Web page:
Nier claims to be an Action RPG, and it does its best to live up to the title. Health, magic, and combat are based on your character’s stats, but there’s no turn-based nonsense and battles are fast-paced affairs involving a lot of blood and a lot of dodging. But Square-Enix’s latest title falls a little short of epic, settling for a more personal narrative that hits just often enough to be engaging.
Nier is highly competent in terms of gameplay. It balances Action and role-playing as well as any other game of its kind, giving players enough options to customize the protagonist without overwhelming complexity. It’s all very intuitive and user friendly, which is good considering that tutorials are unlocked only after you’ve figured everything out.
The combat is a lot of fun, even if it is a little simplistic. There are three different types of weapons that all have unique properties and advantages. You can switch at any time, so it pays to experiment with each style to maximize your destructive capabilities. The magic attacks are also nicely varied, and every spell is useful. Design execution, however, is not the game’s problem.
The advertising campaign implies that Nier is a violent post-apocalyptic tale of disease, intrigue, and redemption. The excellent opening sequence reinforces that notion. You’re thrown directly into a battle against a massive horde of evil shades set amongst the ruins of a crumbling metropolis in the not too distant future. Since Nier takes place on Earth, the whole fight lays the groundwork for an epic journey to rescue humanity from the brink of extinction. But then time skips one thousand years ahead and drops you into Hyrule, seemingly forgetting the story’s pseudo-realistic origins.
Nier is more interested in being Zelda than it is in being Nier. The mysterious disease storyline is scrapped in favor of a generic save-the-princess adventure, leaving the game with more untied plot threads than Heavy Rain. It’s a shame, because Nier has the seeds of something truly great. The characters occasionally reference the mythical lost technology of an ancient civilization, and it’s very cool to realize that they’re talking about skyscrapers and cars. Unfortunately, there’s never any payoff, so the game might as well be set on Venus.
The Zelda comparisons make Nier’s shortcomings that much more obvious. There are no clever puzzles, nor is there much of a difficulty curve. Nier’s only trick is to remove one of your abilities, which is more frustrating than it is challenging. Later stages are copies of earlier ones and the game usually just adds more bad guys to make the going tougher.
Nier positively revels in repetition. Shades come in different sizes and some of them have armor, but there’s really only one monster that you fight over and over again. The level design is similarly uninspired. There’s a five-year time jump about halfway through the story, and the second half of the game consists of revisiting the same locations to see what’s changed in the interim.
Even the gameplay itself is repetitive. The citizens of the three towns you visit will hire you to do various menial tasks that comprise Nier’s questing system. It’s here that the game’s RPG aspirations are evident, since questing is nothing but a grind. Getting things done is a test of patience and luck, and the harvesting mechanics seem as if they’re designed to artificially lengthen playtime. Vegetables can be cheaply grown in a garden, but you’ll have to find ways to amuse yourself while waiting for them to ripen. Creatures never seem to drop the item you want, and it gets annoying after you’ve killed forty sheep for forty pieces of mutton when you’re only looking for wool.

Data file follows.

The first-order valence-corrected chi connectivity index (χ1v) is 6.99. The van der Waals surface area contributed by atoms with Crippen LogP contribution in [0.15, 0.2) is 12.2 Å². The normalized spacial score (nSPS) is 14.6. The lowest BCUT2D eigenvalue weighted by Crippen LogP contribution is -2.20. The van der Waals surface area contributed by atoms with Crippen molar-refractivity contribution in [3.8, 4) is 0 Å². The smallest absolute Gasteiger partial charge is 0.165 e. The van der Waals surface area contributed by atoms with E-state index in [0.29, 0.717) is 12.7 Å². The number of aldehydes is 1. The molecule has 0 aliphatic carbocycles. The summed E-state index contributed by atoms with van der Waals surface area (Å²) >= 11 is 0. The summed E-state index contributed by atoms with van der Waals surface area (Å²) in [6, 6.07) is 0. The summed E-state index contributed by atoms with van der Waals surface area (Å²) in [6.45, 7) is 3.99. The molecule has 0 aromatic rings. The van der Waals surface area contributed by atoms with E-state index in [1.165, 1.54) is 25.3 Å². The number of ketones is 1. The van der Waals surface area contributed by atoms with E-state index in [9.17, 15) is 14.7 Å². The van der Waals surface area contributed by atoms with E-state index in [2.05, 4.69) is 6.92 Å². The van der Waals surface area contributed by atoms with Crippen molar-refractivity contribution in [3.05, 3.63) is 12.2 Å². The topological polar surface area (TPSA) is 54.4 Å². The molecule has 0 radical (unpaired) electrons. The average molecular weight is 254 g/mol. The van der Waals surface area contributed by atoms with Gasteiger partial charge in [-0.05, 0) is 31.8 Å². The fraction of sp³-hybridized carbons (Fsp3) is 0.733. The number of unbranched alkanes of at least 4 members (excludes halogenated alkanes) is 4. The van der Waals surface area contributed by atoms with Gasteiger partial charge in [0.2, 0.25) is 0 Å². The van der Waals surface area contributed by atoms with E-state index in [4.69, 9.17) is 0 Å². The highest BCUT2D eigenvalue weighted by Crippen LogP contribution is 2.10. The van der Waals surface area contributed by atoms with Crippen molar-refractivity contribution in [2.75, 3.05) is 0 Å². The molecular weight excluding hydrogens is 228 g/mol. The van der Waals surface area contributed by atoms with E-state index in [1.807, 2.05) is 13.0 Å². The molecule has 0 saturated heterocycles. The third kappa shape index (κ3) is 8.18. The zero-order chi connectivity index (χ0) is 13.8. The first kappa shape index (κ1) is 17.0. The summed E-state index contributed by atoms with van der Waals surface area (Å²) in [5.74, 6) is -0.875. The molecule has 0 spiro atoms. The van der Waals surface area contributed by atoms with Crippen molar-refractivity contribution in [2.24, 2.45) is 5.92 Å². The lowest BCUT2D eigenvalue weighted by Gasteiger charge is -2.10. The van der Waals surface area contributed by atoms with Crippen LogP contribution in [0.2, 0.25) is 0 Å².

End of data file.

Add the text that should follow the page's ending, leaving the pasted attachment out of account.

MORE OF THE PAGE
I’m admittedly making the game sound much worse than it is. There are no glaring design flaws and the controls are perfectly balanced, while many of the boss fights are spectacular. Even the side quests are fun to complete, mostly because the NPCs have amusing stories that immerse you in the world. Still, the criticisms help locate Nier relative to other action-RPGs. Nier always ranges from good to very good. It just isn’t as remarkable as the best of the genre.
Nier does stand out for its M rating, and not always in a good way. The violent eruptions of blood that spew from every creature are almost comically out of place against the idyllic countryside backdrops. Fortunately, there’s enough restraint to make the rating one of the most interesting aspects of the game. Rather than wallowing in juvenile gore, Nier approaches its characters with actual maturity, as with a femme fatale who borrows her vocabulary from a Tarantino film. The profanity is jarring at first, but it eventually establishes her as an authentically vulgar character in an otherwise straight-laced world.
The idiosyncratic character design permeates the game. Each character is extremely well defined with consistent motivations and believable quirks, imbuing the game with a genuine humanity that holds Nier together in spite of its flaws. The voice acting is never stilted or out of place, and while the cut scenes can be a little tedious, the in-game banter is superb. There are quite a few laugh-out-loud moments, and the game frequently displays a refreshing awareness of its own absurdity. Considering that a talking book is turned into a sympathetic character with a recognizable personality, Nier deserves credit for the chances it takes.
Characters aside, Nier ultimately has more potential than it does delivery, marring a generally solid game. The design execution is good enough to make it worthwhile, but it’s probably doomed to be remembered as a game that could have been great.